Charlie's Diary

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Thu, 06 Oct 2005

Filling In

So, on Monday I finished the final presubmission draft of "The Jennifer Morgue" and mailed it to my editor. Then I got my teeth into some other administrivia that had been building up while I went over deadline (my own personal one, not the one in the book contract) on TJM. I'm off next Friday to an SF convention in Ireland, so I thought I'd get everything nailed down and ship-shape before departure -- TJM is the last novel I've actually got a signed contract for at present, so I could go away knowing I had actually finished everything.

Which is probably why I promptly came down with the cold from hell; nose auditioning for an SFX role in a low-budget Lovecraft movie (green ichor generator), occasional racking cough (caused by breathing through my mouth and getting dried out -- see nose, above), the usual. It's beginning to ease off now, but I'm basically in sick-day mode (slouch around in dressing gown, drink lots of orange juice, surf various web comics, read a non-challenging novel). And guess what? The minor bits of work probably won't be finished before I go away, and I'm expecting a couple of new book contracts to show up Real Soon Now (if not a bunch of copy edits to keep me company when I expected to be on vacation).

On the subject of previous ramblings: it looks like the worst-case outcome from this year's season of hurricanes in the Gulf of Mexico has been averted -- at least as far as the aftermath of Katrina and Rita is concerned -- but the consequences are going to be with us for years to come, echoing around the world. Governments have suddenly noticed that there's not enough elasticity in the oil supply chain; the move by the big US oil companies to shut excess oil refinery capacity in the 1990s and move to a just in time model has given us the first real large-scale demonstration that just-in-time logistic systems are very brittle and can be broken by relatively predictable spikes in demand or once-a-decade problems.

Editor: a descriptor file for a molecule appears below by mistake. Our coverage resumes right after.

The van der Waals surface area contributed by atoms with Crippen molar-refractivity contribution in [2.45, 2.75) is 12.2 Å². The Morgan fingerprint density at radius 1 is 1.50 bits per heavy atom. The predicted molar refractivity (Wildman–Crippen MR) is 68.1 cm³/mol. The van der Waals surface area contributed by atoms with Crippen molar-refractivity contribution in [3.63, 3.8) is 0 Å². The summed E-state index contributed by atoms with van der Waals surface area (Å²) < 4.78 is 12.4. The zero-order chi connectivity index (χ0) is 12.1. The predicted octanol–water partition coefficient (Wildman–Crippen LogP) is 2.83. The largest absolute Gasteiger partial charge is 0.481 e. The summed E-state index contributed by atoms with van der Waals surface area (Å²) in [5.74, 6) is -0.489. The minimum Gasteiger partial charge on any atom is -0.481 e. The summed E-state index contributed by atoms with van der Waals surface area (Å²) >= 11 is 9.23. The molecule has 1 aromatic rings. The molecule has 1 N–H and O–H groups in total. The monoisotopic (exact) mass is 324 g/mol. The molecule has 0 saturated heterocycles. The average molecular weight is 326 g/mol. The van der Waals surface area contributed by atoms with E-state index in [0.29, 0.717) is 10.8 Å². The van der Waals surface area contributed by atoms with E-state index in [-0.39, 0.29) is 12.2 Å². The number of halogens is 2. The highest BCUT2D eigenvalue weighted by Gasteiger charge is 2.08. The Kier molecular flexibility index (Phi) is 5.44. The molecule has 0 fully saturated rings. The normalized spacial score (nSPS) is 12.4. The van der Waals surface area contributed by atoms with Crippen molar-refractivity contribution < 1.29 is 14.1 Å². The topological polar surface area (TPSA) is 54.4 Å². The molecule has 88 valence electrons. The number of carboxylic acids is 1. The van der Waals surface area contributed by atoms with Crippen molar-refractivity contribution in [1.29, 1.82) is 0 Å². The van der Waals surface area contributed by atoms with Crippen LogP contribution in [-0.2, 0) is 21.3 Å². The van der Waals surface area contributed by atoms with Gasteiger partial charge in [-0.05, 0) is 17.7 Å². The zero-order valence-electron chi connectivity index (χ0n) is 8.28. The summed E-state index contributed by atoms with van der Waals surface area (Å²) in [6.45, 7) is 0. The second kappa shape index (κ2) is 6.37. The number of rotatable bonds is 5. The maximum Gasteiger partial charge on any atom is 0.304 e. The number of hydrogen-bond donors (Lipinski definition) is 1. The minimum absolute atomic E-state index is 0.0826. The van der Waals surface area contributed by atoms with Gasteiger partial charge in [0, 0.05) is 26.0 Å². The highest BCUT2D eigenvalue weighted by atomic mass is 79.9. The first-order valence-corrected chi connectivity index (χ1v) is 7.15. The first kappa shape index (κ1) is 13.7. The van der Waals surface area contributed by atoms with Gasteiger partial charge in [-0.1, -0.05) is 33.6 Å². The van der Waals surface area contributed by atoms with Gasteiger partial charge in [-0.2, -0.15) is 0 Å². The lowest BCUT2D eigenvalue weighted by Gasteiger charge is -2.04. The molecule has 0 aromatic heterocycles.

The reason I keep rambling around this isn't because I've got some kind of axe to grind over the petrochemical economy or global climate change (although I'm pretty sure that anybody who doesn't believe in the latter is axe-grinding at this stage), but because I'm fascinated by the behaviour of complex systems.

Our civilization runs on a much slimmer margin than most of us realize. As a cost-saving measure, the corporate policy of the past three decades has been to abolish warehouses and stockpiles wherever possible and to use information technology to streamline logistical processes. If you go to Apple or Dell's web site and order a computer (or if you go to your local Ford dealership for a car), you may think you've bought one and it's being delivered -- but in practice, the computer (or car) doesn't exist yet; what happens is, your order triggers a series of cascading requistions for parts, almost all the way down to the factory in Taiwan that makes the resin the chips are embedded in, and those parts are shipped to factories and assembled, and the assemblies are shipped to a final factory for final assembly and packaging, and the package is shipped to your door (or the car dealership) via a packet-switched network of considerable complexity.

Stockpiles represent capital that is locked up, not in motion generating wealth. If you minimize your stockpiles of parts (or oil, or pork bellies, or whatever) you can make your investment capital work more efficiently. But efficiency is the enemy of flexibility. If your computer factory works the old-fashioned way, building boxes on a production line and warehousing them until someone buys them, then a hiccup in the supply of some vital widget won't stop the company selling computers -- it'll just cause the stockpile to drop. In contrast, a just-in-time system stalls instantly if just one critical component becomes unavailable.

There's an added twist to consider: our high-tech consumer gadgets are deflationary. Their value drops rapidly from the moment they're manufactured. Two years ago, a 42" plasma TV would have set me back £3500-5000; today, I can buy one (if I want) for £1000-1800. If you do stockpile goods, the stockpile is not merely an inefficient use of capital -- it's a drain on your profits.

The consequence of this is that high-tech businesses mediated by the internet ( is the classic example) are far more brittle and vulnerable to external disruption than their old-fashioned predecessors.